When word filtered in yesterday that the cyclone fence surrounding the waterfront side of the Balloon Track had come down and heavy machinery was in there ripping up the old railroad tracks, your Lost Coast Outpost, like many of its readers, temporarily didn’t know what the hell was going on.
But we got that all cleared up this morning with a call to Miles Slattery, head of the City of Eureka Parks and Recreation Department, who said, essentially: Hey, dummies — did you forget we were building a trail along the waterfront?
We had, kind of! One tends to tune out years and years of reverie and yammering, and it takes something like a great big backhoe smashing up concrete sidewalk — as one was doing back there this morning — to shake you awake and let you know that it’s time to pay attention again.
The entire Waterfront Trail project, Slattery told us, is currently scheduled to be finished before the end of the year. By 2018, the city of Eureka will feature a nearly unbroken pedestrian walkway stretching from the Herrick Avenue overpass south of town, past the Eureka Slough on the other side, underneath the bridge and around the corner to the Open Door Health Center on Tydd Street.
The work that began yesterday represents the start of “Phase B” of the trail, which will run between the Palco Marsh and the public square at the foot of C Street. This section of trail will parallel Waterfront Drive, and most of it will run either alongside the Schmidbauer Lumber mill property or through one section of the Balloon Track, where one of the disused rail lines was ripped up yesterday to make way.
Slattery said that the railroad ties and such will be stored by the Timber Heritage Association until such time as freight or passenger rail service is restored to the North Coast. (No trains have run on those tracks for the last 20 years.) The cyclone fencing that was removed yesterday will be put up on the other side of the future trail, leaving a slice of the Balloon Track open for through pedestrian trail.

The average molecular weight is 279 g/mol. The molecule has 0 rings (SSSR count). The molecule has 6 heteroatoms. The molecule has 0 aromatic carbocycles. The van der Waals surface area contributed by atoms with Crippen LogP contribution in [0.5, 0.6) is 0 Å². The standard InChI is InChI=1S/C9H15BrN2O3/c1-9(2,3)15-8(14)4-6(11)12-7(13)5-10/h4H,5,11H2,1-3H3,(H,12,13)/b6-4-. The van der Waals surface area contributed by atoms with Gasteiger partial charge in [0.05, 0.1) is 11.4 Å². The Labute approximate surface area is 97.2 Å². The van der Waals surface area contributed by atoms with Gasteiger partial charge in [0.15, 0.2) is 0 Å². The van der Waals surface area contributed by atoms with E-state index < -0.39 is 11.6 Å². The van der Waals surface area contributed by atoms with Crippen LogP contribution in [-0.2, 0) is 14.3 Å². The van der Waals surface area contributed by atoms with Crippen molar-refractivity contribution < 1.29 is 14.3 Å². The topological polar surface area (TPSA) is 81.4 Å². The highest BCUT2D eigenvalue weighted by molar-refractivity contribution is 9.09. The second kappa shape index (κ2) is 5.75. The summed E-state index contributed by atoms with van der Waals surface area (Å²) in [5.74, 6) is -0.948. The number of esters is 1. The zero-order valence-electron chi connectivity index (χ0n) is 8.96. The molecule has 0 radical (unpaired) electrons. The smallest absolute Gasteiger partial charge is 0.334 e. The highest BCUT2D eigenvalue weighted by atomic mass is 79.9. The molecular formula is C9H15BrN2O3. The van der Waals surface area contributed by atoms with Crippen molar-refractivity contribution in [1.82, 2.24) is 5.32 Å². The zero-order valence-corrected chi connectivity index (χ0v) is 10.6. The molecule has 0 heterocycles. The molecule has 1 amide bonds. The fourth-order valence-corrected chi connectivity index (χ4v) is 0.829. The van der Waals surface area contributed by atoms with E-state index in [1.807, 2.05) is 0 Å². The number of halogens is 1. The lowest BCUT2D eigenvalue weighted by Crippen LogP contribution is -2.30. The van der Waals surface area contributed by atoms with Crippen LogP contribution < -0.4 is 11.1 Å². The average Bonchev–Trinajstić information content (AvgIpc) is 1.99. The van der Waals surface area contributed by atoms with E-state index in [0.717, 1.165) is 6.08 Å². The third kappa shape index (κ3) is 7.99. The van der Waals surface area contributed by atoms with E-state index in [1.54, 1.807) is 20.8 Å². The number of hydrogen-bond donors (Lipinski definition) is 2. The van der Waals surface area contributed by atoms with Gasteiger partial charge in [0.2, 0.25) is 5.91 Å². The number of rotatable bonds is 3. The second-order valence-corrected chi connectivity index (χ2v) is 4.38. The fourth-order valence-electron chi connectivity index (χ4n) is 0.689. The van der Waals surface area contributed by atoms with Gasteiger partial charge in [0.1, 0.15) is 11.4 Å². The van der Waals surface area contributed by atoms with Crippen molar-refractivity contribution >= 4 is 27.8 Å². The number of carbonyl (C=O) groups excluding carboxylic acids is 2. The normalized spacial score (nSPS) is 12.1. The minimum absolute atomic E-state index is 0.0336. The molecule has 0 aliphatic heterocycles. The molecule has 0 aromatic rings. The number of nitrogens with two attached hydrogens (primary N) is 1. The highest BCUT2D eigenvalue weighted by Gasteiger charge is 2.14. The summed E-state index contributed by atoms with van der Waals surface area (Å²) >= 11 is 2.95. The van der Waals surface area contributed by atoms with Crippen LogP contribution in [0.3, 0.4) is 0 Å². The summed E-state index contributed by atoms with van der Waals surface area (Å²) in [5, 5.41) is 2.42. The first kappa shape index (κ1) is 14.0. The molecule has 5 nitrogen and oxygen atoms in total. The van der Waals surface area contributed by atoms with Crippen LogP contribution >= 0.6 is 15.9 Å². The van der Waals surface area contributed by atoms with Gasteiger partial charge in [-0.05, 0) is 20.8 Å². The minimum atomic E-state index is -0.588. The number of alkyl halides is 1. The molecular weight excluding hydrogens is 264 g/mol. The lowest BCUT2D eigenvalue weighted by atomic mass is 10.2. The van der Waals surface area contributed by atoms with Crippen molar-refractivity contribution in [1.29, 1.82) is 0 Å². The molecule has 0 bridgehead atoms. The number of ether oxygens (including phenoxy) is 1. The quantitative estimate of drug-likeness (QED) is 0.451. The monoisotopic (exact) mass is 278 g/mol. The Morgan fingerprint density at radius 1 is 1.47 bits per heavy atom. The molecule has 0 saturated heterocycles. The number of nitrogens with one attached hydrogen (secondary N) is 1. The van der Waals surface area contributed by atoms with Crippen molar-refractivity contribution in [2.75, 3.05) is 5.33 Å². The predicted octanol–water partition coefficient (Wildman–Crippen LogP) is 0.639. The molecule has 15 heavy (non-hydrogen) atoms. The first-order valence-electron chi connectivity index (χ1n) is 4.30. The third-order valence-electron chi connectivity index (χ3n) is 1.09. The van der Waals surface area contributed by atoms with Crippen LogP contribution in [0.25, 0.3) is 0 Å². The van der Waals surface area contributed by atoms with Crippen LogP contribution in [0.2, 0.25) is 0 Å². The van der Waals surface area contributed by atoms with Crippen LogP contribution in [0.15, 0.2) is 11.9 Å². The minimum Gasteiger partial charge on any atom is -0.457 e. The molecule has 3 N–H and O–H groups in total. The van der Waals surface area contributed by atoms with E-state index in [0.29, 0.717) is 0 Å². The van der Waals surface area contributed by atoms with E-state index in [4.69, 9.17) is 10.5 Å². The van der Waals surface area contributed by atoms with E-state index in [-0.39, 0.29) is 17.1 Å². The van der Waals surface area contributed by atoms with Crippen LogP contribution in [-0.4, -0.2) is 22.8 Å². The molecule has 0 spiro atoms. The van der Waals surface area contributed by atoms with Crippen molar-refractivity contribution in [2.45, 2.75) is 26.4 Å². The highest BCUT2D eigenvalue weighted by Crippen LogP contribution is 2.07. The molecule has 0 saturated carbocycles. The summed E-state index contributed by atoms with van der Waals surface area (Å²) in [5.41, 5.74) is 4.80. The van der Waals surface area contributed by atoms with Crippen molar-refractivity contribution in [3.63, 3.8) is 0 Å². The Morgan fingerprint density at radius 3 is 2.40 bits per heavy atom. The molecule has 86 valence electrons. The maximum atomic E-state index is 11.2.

The Arkley family, owners of the Balloon Track, gave the city easements for the trail and related construction free of charge, Slattery said, which amounted to a big savings on the $4.6 million in grant funding that the city is expected to spend on this year’s trail work.
“Giving us all that easement was huge,” he said. “It would have cost us at least $100,000, including the construction easements.”
“Phase B” is expected to be relatively smooth and painless, and should wrap up in a month or two. The Waterfront Trail’s “Phase C,” which will run along the Eureka Boardwalk, along Halvorsen Park, behind the Blue Ox to Target and underneath the freeway to Tydd Street, is going to be a bit trickier, despite the fact that long stretches of it are already in place. Much of this portion of the trail will pass through and over untamed sections of the waterfront, and bridges other expensive bits of infrastructure will have to be built — including the causeway sketched above.
Still, barring any extreme weather Slattery says the work will be all done by Nov. 1. At that point, you’ll be able to perambulate upwards of six miles along the bay and almost never share your path with a car.
Next up: The 3.8-mile “Bay Trail South,” which will connect Eureka’s trail system to the Arcata’s at Bracut. If/when the County of Humboldt ever builds that, you’ll be able to bike damn near all the way from Moonstone Beach to Elk River on dedicated non-motorized trails. Pretty neat!